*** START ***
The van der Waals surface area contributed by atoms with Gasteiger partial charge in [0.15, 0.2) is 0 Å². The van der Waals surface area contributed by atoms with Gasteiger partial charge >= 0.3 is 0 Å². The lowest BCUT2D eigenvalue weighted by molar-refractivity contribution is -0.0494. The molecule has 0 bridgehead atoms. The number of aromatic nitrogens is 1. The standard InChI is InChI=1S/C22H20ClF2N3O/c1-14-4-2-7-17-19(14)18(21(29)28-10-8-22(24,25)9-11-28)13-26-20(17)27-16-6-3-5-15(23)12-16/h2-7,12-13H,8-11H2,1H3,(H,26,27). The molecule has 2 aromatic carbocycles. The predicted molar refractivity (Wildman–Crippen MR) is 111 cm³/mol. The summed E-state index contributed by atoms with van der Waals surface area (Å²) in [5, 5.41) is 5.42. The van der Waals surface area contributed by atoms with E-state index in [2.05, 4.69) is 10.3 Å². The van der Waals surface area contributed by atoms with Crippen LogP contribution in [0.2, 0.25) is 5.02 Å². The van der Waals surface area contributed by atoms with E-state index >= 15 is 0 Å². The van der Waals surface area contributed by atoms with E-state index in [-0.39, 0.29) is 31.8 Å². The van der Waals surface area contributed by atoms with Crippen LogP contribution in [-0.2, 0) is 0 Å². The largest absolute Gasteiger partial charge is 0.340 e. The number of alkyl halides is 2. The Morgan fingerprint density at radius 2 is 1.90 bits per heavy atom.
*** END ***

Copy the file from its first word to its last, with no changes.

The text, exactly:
The van der Waals surface area contributed by atoms with Gasteiger partial charge in [0.15, 0.2) is 0 Å². The van der Waals surface area contributed by atoms with Gasteiger partial charge >= 0.3 is 0 Å². The lowest BCUT2D eigenvalue weighted by molar-refractivity contribution is -0.0494. The molecule has 0 bridgehead atoms. The number of aromatic nitrogens is 1. The standard InChI is InChI=1S/C22H20ClF2N3O/c1-14-4-2-7-17-19(14)18(21(29)28-10-8-22(24,25)9-11-28)13-26-20(17)27-16-6-3-5-15(23)12-16/h2-7,12-13H,8-11H2,1H3,(H,26,27). The molecule has 2 aromatic carbocycles. The predicted molar refractivity (Wildman–Crippen MR) is 111 cm³/mol. The summed E-state index contributed by atoms with van der Waals surface area (Å²) in [5, 5.41) is 5.42. The van der Waals surface area contributed by atoms with E-state index in [2.05, 4.69) is 10.3 Å². The van der Waals surface area contributed by atoms with Crippen LogP contribution in [0.2, 0.25) is 5.02 Å². The van der Waals surface area contributed by atoms with E-state index >= 15 is 0 Å². The van der Waals surface area contributed by atoms with E-state index in [-0.39, 0.29) is 31.8 Å². The van der Waals surface area contributed by atoms with Crippen LogP contribution in [-0.2, 0) is 0 Å². The largest absolute Gasteiger partial charge is 0.340 e. The number of alkyl halides is 2. The Morgan fingerprint density at radius 2 is 1.90 bits per heavy atom.